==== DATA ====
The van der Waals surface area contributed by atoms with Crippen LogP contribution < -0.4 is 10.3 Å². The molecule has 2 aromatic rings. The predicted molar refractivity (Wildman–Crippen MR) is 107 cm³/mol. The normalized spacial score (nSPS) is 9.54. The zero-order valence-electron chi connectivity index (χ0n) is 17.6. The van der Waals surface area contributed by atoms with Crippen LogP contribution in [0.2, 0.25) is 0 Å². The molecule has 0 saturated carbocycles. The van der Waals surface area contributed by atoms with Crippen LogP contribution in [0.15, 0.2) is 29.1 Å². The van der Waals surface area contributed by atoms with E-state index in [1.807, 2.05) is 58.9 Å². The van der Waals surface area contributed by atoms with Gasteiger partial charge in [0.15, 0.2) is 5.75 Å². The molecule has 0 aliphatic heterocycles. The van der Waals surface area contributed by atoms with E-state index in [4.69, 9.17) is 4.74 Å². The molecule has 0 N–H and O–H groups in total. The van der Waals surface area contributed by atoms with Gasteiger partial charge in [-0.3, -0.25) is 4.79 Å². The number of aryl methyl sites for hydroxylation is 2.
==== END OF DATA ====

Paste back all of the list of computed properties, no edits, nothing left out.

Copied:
The van der Waals surface area contributed by atoms with Crippen LogP contribution < -0.4 is 10.3 Å². The molecule has 2 aromatic rings. The predicted molar refractivity (Wildman–Crippen MR) is 107 cm³/mol. The normalized spacial score (nSPS) is 9.54. The zero-order valence-electron chi connectivity index (χ0n) is 17.6. The van der Waals surface area contributed by atoms with Crippen LogP contribution in [0.2, 0.25) is 0 Å². The molecule has 0 saturated carbocycles. The van der Waals surface area contributed by atoms with Crippen LogP contribution in [0.15, 0.2) is 29.1 Å². The van der Waals surface area contributed by atoms with E-state index in [1.807, 2.05) is 58.9 Å². The van der Waals surface area contributed by atoms with Gasteiger partial charge in [0.15, 0.2) is 5.75 Å². The molecule has 0 aliphatic heterocycles. The van der Waals surface area contributed by atoms with E-state index in [4.69, 9.17) is 4.74 Å². The molecule has 0 N–H and O–H groups in total. The van der Waals surface area contributed by atoms with Gasteiger partial charge in [-0.3, -0.25) is 4.79 Å². The number of aryl methyl sites for hydroxylation is 2.